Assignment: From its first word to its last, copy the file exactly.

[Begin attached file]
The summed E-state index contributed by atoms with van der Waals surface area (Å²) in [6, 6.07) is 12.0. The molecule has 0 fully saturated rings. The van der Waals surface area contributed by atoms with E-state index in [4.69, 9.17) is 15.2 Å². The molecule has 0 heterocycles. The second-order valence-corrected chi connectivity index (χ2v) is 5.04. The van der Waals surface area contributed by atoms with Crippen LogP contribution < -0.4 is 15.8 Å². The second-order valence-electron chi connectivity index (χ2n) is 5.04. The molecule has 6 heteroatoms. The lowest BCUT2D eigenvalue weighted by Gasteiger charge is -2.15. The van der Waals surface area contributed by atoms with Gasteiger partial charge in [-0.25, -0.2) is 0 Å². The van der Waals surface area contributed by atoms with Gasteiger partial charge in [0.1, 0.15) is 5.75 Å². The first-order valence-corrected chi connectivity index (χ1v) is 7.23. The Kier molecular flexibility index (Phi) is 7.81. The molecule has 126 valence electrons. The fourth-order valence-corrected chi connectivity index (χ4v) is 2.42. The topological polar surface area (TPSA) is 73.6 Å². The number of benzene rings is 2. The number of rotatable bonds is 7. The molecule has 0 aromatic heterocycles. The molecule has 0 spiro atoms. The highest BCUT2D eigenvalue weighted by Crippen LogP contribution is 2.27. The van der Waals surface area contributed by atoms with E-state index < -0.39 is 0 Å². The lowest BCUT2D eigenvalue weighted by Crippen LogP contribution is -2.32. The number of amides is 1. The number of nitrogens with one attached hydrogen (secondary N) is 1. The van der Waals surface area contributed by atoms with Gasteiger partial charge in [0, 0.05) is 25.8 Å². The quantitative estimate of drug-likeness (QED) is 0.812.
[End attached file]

The summed E-state index contributed by atoms with van der Waals surface area (Å²) in [6, 6.07) is 12.0. The molecule has 0 fully saturated rings. The van der Waals surface area contributed by atoms with E-state index in [4.69, 9.17) is 15.2 Å². The molecule has 0 heterocycles. The second-order valence-corrected chi connectivity index (χ2v) is 5.04. The van der Waals surface area contributed by atoms with Crippen LogP contribution < -0.4 is 15.8 Å². The second-order valence-electron chi connectivity index (χ2n) is 5.04. The molecule has 6 heteroatoms. The lowest BCUT2D eigenvalue weighted by Gasteiger charge is -2.15. The van der Waals surface area contributed by atoms with Gasteiger partial charge in [-0.25, -0.2) is 0 Å². The van der Waals surface area contributed by atoms with Gasteiger partial charge in [0.1, 0.15) is 5.75 Å². The first-order valence-corrected chi connectivity index (χ1v) is 7.23. The Kier molecular flexibility index (Phi) is 7.81. The molecule has 126 valence electrons. The fourth-order valence-corrected chi connectivity index (χ4v) is 2.42. The topological polar surface area (TPSA) is 73.6 Å². The number of benzene rings is 2. The number of rotatable bonds is 7. The molecule has 0 aromatic heterocycles. The molecule has 0 spiro atoms. The highest BCUT2D eigenvalue weighted by Crippen LogP contribution is 2.27. The van der Waals surface area contributed by atoms with E-state index < -0.39 is 0 Å². The lowest BCUT2D eigenvalue weighted by Crippen LogP contribution is -2.32. The number of amides is 1. The number of nitrogens with one attached hydrogen (secondary N) is 1. The van der Waals surface area contributed by atoms with Gasteiger partial charge in [0, 0.05) is 25.8 Å². The quantitative estimate of drug-likeness (QED) is 0.812.